People are starting to ask what my first meal is going to be once I’m eating again. It’s too early for me to put much thought into that. It certainly doesn’t help my resolve to sit around daydreaming of my favorite foods, but I have been thinking quite a bit about how I will approach food when I come off of this cleanse.
When I was 21 years old I became vegan for moral and social reasons. Diet For A New America was a revelation to say the least. I devoured it, I believed in it and for the first time in my life I started paying attention to what I was eating. I began reading food labels and putting together the idea that we really are what we eat in more ways than the physical.
I absolutely buy into the idea that when we eat animals we also eat the pain they have suffered. Giving up meat was one of the easiest things I’ve ever done. Zip! It was gone just like that as if someone had finally given me permission to do something I always dreamed of doing. (Thank you John Robbins!) Ultimately veganism became an outlet for the guilt I had been amassing up until then. If I did this one incredible selfless thing, I could feel better about anything else I had screwed up.
For four years veganism worked quite well for me. I was steadfast, my only gripe being the loss of cheese. Most of the time I figured it was an unnecessary craving due to the fact that I enjoyed all dairy substitutes except vegan cheese. I’m sure it’s come a long way since then but I used to say it was like opening a Kraft single, throwing away the cheese and eating the plastic wrapper.
When I was 25 I moved to New York City and entered the most difficult period of my life to date. I was alone, broke and beyond frustrated. I was also living within blocks of three delicious smelling pizza parlors. My cheese cravings were off the charts. One day at a particularly low moment I thought to myself: What if I just eat a slice of pizza? GASP! I couldn’t believe I was really contemplating it. I agonized over the idea for weeks before giving in. Veganism was a badge I had worn proudly. It was an identity I wasn’t sure I wanted to give up. For years I had genuinely hoped the whole world would go vegan, how could I face people if I was eating cheese again? There’s nothing I hate more than a hypocrite.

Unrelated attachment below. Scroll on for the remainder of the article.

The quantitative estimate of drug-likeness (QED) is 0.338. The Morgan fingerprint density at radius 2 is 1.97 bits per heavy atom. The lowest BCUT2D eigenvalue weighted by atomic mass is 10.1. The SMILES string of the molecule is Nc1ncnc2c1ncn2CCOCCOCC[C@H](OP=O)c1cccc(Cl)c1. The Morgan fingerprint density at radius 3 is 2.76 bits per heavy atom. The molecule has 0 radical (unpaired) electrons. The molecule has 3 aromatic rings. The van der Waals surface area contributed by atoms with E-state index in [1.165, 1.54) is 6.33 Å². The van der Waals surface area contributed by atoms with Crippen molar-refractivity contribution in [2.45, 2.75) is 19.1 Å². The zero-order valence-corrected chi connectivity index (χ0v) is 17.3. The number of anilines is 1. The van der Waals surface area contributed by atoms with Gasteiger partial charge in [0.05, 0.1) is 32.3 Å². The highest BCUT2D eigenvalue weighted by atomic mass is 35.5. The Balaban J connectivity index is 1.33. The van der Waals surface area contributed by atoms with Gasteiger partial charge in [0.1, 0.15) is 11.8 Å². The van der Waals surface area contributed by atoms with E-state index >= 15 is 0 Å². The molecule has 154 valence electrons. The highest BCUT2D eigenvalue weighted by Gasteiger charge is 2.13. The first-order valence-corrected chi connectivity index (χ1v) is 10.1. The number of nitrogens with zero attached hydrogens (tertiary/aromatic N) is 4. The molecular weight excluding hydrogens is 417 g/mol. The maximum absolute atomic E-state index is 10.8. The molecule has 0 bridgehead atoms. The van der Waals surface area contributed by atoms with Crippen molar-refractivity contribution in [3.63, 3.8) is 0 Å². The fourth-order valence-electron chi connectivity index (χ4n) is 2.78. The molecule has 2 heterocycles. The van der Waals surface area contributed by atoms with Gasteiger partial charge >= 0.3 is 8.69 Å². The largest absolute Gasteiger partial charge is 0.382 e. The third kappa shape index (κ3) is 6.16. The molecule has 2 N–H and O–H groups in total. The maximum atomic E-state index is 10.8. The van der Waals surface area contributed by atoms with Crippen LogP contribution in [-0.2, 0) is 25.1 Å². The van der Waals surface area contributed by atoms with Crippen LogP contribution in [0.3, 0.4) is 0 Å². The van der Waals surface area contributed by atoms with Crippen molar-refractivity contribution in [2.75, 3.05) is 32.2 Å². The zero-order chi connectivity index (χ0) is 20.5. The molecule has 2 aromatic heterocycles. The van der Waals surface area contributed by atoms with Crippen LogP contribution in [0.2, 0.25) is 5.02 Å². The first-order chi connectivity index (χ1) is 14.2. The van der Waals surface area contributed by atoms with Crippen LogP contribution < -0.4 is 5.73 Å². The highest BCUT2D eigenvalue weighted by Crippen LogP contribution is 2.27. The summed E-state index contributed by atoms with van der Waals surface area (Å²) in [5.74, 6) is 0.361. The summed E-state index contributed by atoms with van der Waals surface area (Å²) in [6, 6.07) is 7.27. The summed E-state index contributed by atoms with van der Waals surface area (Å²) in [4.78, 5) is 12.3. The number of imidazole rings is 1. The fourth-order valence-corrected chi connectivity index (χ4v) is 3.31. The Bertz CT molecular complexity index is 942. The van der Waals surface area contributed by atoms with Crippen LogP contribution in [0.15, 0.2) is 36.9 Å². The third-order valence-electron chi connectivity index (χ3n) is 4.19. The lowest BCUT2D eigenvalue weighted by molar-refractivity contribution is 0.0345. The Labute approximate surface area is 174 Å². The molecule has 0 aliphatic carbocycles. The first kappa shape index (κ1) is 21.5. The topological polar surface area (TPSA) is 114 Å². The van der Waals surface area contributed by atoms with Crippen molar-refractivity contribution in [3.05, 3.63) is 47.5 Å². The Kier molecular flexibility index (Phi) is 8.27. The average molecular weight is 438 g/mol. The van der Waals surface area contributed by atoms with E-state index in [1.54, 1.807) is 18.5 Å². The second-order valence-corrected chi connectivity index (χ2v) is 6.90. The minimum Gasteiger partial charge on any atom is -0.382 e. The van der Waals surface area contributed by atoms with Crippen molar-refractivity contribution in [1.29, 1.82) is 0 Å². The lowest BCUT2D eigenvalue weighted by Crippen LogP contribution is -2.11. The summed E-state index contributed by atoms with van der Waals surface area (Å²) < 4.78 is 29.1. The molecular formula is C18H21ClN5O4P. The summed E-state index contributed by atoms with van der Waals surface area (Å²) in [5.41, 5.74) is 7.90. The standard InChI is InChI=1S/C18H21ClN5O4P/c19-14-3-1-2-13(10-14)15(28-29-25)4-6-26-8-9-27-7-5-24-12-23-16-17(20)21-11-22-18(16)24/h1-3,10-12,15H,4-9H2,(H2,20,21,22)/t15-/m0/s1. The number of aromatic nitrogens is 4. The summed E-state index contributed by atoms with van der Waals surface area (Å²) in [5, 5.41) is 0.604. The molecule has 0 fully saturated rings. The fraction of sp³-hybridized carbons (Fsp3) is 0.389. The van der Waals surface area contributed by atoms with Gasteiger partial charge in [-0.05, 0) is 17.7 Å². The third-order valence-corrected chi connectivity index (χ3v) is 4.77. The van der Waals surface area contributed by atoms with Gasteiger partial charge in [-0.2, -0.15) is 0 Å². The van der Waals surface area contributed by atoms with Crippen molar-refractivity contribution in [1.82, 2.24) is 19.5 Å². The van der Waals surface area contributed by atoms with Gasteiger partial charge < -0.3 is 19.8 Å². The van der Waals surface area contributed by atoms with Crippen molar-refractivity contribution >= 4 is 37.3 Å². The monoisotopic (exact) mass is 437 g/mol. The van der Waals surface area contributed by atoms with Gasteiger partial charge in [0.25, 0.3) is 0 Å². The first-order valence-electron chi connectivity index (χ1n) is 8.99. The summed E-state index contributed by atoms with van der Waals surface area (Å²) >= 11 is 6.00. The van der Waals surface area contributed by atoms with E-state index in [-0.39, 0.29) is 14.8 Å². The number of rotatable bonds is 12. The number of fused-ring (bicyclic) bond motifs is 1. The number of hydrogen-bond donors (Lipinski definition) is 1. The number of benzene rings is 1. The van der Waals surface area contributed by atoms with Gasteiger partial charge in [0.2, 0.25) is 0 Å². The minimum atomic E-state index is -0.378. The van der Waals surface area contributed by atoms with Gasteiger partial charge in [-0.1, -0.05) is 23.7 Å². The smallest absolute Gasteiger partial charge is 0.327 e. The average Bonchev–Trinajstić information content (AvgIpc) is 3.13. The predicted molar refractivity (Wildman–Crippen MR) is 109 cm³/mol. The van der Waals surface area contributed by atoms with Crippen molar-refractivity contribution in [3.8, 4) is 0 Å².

On my way home from the train one day though, I just did it. I bought a slice of pizza and smuggled it home, afraid someone would catch me and rat me out. I sat down at the table and treated it like it was a gold medal I had worked years to achieve.
Let me tell you that pizza went down smoothly. I expected to get cramps and be sick as a dog for days after eating it but nothing like that happened. Turns out I am the farthest thing from lactose intolerant, always have been and hopefully always will be. The biggest obstacle for bringing cheese back wasn’t physical; it was emotional. I was immediately filled with guilt from head to toe. Oh but it tasted and felt so good! My mood and my energy skyrocketed, which is exactly the opposite of what they tell you is supposed to happen, but it turned out to be my reality. Cheese makes me feel good. And in the end, no one ever wagged a finger at me for my sin.
I fully believe veganism is the most wonderfully compassionate eating choice there is and I salute every single person who adheres to it. My life changed in an incredibly positive way through the experience and my eyes were opened up to information I continue to learn and grow from. But eventually I reached a point where I had to pay more attention to my body than my moral guilt and I have come to peace with that.
After this cleanse I’m intending to bring eggs back as well. I’ve reached another turning point in my diet regarding soy (more on that later) and I think eggs are the best protein option for me moving forward. While I don’t expect any physical difficulties with that, I am expecting more emotional ones. I haven’t eaten eggs since the nineties.
Really it all circles around to moderation. Doesn’t it always? Depriving ourselves of something our body tells us it needs (over the long haul) can be just as bad as overflowing it with crap it doesn’t want. My Diet For A New Me will be centered around listening to my body and forgiving myself for its genuine needs.